The first problem I have is the figure on the card. I'm not sure what he's meant to be. At first I thought maybe he was a dog in a butler suit, and then I figured he was a man in a butler suit, but I wasn't sure exactly what he was meant to represent.

Second, the text is vague and I'm not sure what you're really trying to do. "Give your customers a little more than they expect" is very vague, and it's hard to pin down. Every customer expects something different. Also, if you're a business owner you don't want your customers to "thank you kindly" you want them to give you money and purchase things. Most business owners don't want to "give" their customers anything, they want to connect with them and convince them to become customers. Show me how your site will do that, and I may be inclined to click.

Right now there's nothing in that ad that would compel me to click over. I realize you don't have a lot of room, but right now your text is very generic and vague. What's the benefit to me as a business owner? That's what your target audience would want to know.

12-22-2008, 06:57 PM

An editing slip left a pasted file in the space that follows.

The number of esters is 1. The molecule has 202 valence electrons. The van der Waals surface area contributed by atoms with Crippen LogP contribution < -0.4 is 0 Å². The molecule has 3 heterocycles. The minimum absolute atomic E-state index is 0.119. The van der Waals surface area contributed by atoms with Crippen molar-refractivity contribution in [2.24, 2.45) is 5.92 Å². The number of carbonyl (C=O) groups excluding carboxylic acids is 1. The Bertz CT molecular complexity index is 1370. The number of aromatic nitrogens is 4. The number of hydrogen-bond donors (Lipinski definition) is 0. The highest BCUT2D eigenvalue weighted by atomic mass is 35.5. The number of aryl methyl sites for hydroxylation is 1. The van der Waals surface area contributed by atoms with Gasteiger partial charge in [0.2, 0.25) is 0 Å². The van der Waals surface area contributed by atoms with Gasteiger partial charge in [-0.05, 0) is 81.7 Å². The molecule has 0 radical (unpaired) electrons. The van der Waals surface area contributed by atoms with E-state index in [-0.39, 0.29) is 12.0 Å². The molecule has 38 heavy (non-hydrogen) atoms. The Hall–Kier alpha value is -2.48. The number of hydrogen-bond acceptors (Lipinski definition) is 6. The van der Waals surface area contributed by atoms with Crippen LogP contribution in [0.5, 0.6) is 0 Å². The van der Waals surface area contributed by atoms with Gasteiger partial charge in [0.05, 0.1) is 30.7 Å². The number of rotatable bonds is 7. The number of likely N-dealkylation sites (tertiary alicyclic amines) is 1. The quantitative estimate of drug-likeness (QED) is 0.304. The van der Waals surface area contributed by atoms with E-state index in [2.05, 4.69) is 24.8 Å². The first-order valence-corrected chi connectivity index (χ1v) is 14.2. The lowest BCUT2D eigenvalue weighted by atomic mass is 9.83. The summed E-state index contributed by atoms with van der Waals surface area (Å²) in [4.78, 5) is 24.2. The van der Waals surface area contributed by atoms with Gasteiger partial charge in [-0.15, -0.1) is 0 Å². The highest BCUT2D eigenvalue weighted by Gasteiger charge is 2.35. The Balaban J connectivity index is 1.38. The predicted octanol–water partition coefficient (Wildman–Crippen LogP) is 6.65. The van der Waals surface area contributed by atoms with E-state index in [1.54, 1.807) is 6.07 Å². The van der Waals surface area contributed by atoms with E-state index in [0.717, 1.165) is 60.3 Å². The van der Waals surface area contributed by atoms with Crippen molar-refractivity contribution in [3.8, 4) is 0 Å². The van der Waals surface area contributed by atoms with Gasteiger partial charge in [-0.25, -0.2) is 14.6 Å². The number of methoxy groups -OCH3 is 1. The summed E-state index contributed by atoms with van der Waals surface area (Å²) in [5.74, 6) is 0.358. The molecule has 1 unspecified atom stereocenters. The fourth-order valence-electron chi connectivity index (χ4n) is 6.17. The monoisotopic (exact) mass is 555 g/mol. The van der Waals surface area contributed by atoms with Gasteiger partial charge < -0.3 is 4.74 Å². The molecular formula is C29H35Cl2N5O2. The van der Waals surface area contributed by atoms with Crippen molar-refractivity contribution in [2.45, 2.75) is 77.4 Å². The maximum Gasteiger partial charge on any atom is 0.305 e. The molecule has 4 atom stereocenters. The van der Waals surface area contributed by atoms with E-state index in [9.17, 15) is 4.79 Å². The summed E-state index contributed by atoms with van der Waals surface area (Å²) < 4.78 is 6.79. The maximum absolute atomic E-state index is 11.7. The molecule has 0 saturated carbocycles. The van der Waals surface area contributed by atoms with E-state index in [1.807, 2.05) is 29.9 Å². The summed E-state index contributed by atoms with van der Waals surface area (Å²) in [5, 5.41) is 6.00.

hey everyone, thanks all for the input, it is appreciated - as I said it was for the most part a flop (I live and learn)

It was a post card sent out to only a couple hundred businesses as a trial - The image came from a similar ad that ran back in 1922 as a way to promte ones sheet metal business. It didn't do much for me either - but I couldn't afford an artist and a new drawing at the time.

Marketing your business is easy on ShopPass.com
This was to be the catch all statement just to introducse them to the ShopPass.com - if nothing else, it was to be a plant in their head...curiosity itself might get thewn to look...

On ShopPass, you can give your customers a little more than they expect... I'm thinking that most customers expect a lot...now more then ever. But how much can I put on a postcard.

It is about what the customer expects (ain't it) the heck with me as a business owner, I want to give my customers what they want (pertaining to my particular business) and to be prepared to give them a little more...and just maybe ShopPass can help me do that?